Chairman Sasakawa Joins Cosplayers from Around the World to Promote Awareness of Ocean DebrisCleanup event held at Tokyo Tower
In recent years, cosplay has spread beyond Japan to become an activity that is popular around the world. On June 8, cosplayers from Japan and other countries gathered at Tokyo Tower in central Tokyo, dressed as characters from anime (Japanese-style animation), manga (Japanese-style comics), and video games to participate in the “Nationwide Cleanup Campaign by domestic and foreign cosplayers at Tokyo Tower,” as part of The Nippon Foundation’s Change for the Blue program. A total of 430 cosplayers, including representatives of countries including Italy, Mexico, and Taiwan, collected roughly 90 bags (2,700 liters) of trash in the area around Tokyo Tower.
Umigomi is a combination of the Japanese words for ocean (umi) and waste or trash (gomi), and refers to ocean debris consisting primarily of drifting plastic waste. One of the main themes of the day was to emphasize the fact that roughly 80% of ocean debris flows into the ocean from cities and towns, meaning that reducing litter on land is essential to preventing ocean debris from accumulating. It was also noted that globally, roughly 8 million tons of plastic debris flows into the ocean every year, and that if this trend continues, by 2050 there could be more plastic than fish in the ocean.
Prior to the cleanup activity, a panel discussion was held featuring “Real Life Hero” Pulizia, a cosplayer from Nagoya who participates in cleanup events across Japan, Rikiya Takahashi of the gomi hiroi samurai (trash collecting samurai) modern samurai performance group “Issei Ichidai Jidaigumi,” which organizes cleanup activities in Sapporo, Hokkaido and Shibuya, Tokyo, and Mitsuyuki Unno, Executive Director of The Nippon Foundation. Under the concept of “Let’s start doing what we can today,” the panel discussed various issues related to ocean debris. Pulizia and Mr. Takahashi spoke primarily based on their own activities. Mr. Unno appealed to the cosplayers, noting, “Reducing everyday trash will not only make towns and cities cleaner, it will make the ocean cleaner as well. To resolve the problem of ocean debris, it is important to ‘first, know about’ the problem.”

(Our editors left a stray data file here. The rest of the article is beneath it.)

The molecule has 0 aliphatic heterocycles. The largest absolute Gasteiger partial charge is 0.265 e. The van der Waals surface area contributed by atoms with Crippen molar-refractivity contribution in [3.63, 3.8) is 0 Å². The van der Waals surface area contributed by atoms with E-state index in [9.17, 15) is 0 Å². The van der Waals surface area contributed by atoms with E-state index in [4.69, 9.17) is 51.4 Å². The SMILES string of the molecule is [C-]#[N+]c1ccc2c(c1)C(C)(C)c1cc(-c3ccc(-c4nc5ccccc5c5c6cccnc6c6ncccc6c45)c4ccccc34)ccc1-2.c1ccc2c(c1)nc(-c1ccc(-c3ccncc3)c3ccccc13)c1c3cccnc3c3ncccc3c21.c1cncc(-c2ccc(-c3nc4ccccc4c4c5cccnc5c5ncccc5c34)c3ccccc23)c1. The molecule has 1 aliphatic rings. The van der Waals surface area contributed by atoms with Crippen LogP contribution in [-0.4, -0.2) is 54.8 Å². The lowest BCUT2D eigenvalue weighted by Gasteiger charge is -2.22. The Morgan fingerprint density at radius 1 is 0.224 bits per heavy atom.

After the discussion, cosplayers from around the world took the stage and were joined by The Nippon Foundation Chairman Yohei Sasakawa, who was dressed as Monkey D. Luffy from the manga series “One Piece.” Imitating the character’s voice, Mr. Sasakawa exhorted the cosplayers, declaring, “I am Luffy, and I’m searching for the pirate king. Lately, however, I see much trash when I sail the ocean. Trash from cities on land flows into the ocean. Today, with cosplayers from around the world, let’s start working to eliminate ocean debris!”
Public Relations Team
The Nippon Foundation
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